During one of "The Horse Whisperer's" most lyrical scenes, a horse panics
and runs away. Tom Booker, assigned the task of calming the troubled
animal, does not chase him. Instead, he walks into the field and waits.
Minutes turn to hours as Tom continues to wait for the animal in silence.
Finally, after waiting all day, Tom's patience is rewarded as the horse
quiets and returns to him on its own accord. "The Horse Whisperer" is
filled with understated moments like that. Poetic, dignified and deeply
humane, the film is a rarity, a rich character-driven tale with brains,
heart and integrity.
Based on Nicholas Evans' best-selling novel, the story focuses on 14-year-
old Grace MacLean, emotionally and physically crippled following a tragic
riding accident. Grace isn't the only traumatized party. Her beloved
horse Pilgrim turns wild, and several handlers tell the family that the
horribly wounded creature will never recover and should be "put down."
But Grace's mother Annie, sensing that her daughter's recovery is somehow
linked to the horse, refuses and seeks another solution. After reading an
article about horse whisperers, people with an almost mystical ability
for reaching troubled horses, she seeks out the legendary Tom Booker and
asks for help. Ignoring his brusque refusal, Annie takes a leave of
absence from her job as a high-powered New York magazine editor, packs up
both horse and daughter and heads for Tom's Montana ranch.
Much like another print sensation, "The Bridges of Madison County," "The
Horse Whisperer" was derided by some as mawkish and melodramatic. And,
just as Clint Eastwood did with James Waller's book, Robert Redford has
taken Evans' words and transformed them into a beautifully crafted film
that draws a strong emotional reaction honestly, with well-drawn
characters and intelligent dialogue.
"The Horse Whisperer" is a long movie, just under three hours, but the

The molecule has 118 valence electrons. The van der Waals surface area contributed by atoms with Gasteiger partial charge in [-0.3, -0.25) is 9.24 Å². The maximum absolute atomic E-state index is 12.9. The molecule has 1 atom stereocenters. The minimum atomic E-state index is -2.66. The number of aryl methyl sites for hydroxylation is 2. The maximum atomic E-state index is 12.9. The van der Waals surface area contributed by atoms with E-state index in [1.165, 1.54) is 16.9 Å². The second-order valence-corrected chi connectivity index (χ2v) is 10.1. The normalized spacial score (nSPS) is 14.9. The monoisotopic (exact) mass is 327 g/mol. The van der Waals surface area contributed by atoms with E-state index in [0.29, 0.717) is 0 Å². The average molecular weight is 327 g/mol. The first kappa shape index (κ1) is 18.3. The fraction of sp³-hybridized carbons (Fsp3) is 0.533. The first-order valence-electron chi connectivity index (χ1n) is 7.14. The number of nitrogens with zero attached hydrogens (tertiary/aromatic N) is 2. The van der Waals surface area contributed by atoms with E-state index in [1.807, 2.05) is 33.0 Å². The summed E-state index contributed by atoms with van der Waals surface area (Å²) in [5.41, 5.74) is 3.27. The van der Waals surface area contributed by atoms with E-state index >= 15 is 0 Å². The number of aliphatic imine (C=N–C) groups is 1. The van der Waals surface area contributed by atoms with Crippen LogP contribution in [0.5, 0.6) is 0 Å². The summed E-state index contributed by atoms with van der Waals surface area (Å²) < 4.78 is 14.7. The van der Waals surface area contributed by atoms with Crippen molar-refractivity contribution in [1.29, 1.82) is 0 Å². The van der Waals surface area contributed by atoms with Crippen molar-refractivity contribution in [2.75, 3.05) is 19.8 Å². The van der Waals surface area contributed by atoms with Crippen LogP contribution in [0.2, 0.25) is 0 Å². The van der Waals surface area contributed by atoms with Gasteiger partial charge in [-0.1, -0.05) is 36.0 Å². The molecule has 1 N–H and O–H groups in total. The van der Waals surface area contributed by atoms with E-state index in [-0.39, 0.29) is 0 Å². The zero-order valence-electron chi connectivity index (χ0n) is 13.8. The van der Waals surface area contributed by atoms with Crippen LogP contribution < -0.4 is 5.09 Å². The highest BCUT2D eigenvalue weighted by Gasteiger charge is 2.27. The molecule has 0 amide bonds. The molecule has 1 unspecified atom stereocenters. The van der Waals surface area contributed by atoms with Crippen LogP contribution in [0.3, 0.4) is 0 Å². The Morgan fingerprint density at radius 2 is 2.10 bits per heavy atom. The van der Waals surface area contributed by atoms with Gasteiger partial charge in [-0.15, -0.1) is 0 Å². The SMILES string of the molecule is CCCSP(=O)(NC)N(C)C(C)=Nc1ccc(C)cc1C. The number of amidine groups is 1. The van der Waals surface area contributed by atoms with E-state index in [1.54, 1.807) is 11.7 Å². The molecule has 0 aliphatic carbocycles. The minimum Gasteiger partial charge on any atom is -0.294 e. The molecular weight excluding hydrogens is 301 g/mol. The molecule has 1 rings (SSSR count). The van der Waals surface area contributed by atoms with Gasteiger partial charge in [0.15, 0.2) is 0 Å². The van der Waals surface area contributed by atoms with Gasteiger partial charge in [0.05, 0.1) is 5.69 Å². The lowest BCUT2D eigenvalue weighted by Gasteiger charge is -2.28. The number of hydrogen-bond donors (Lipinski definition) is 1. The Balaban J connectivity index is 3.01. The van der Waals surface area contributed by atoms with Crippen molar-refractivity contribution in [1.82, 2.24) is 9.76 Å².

length is justifiable. As the story moves from Manhattan to Montana,
Redford changes the rhythm, placing the audience in a setting where
things move with a more deliberate, thoughtful pace. Although the Montana
setting is idyllic, Redford doesn't take cheap shots at those who live in
the city. Instead, he presents two approaches to navigating through life,
contrasting those who push for quick answers with those who take the time
to observe, listen and thing things through.
That's the secret behind a horse whisperer's "mystical" ability. Tom
Booker, as played by director Redford, is a man whose magic comes from
paying attention. He learns about Pilgrim by watching the horse and the
people who love it. Along the way, he also learns what Grace needs,
giving her space when she demands it and structure when she requires it.
And, much to his surprise, he learns what Annie needs as well.
Stories about young people trying to recover from traumatic incidents are
nothing new, of course. "Ordinary People," the first film Redford
directed, dealt with a tortured youth and the strained relationship
between him and his mother. Redford handles this sort of thing well
because he doesn't take the easy route. There are no villains in "The
Horse Whisperer." People make mistakes, but they learn from them. People
are faced with difficult choices and they make reasoned decisions.
Redford creates the kind of world that could be, if only all of us would
try harder, care more and take responsibility for our own actions and the
effect those actions might have on others. You don't see that in movies
very often anymore.
The acting in"The Horse Whisperer" is as good as its script. The always
dependable Dianne Wiest and Chris Cooper are strong as Tom's brother and
sister-in-law, and Sam Neill is sturdy as Grace's father, shining in a
beautifully written speech towards the end of the film. Scarlett
Johansson strikes just the right notes as Grace, capturing the pain the
young woman suffers without ever overplaying the angst. As Annie, "The
English Patient's" Kristin Scott Thomas takes risks, displaying the
abrasive, brittle side of her character along with her many sympathetic
Redford is excellent as Tom Booker. He could easily have made the
character a noble icon, or overplayed the down-home, "Aw shucks" cowboy
business. Instead, Redford creates an erudite, well-spoken man who has
loved, lost and learned from the experience. It's an strong, nuanced,
honest performance. About the only area where Redford cheats a little is
in the lighting. Throughout the film, the sun mostly shines on Redford
from the back or side, minimizing the wrinkles on the aging actor's face.
Good for him! In a film as benign and forgiving as "The Horse Whisperer,"
it's only fair to forgive Redford for showing a little bit of vanity. He
Copyright © 1998 Edward Johnson-Ott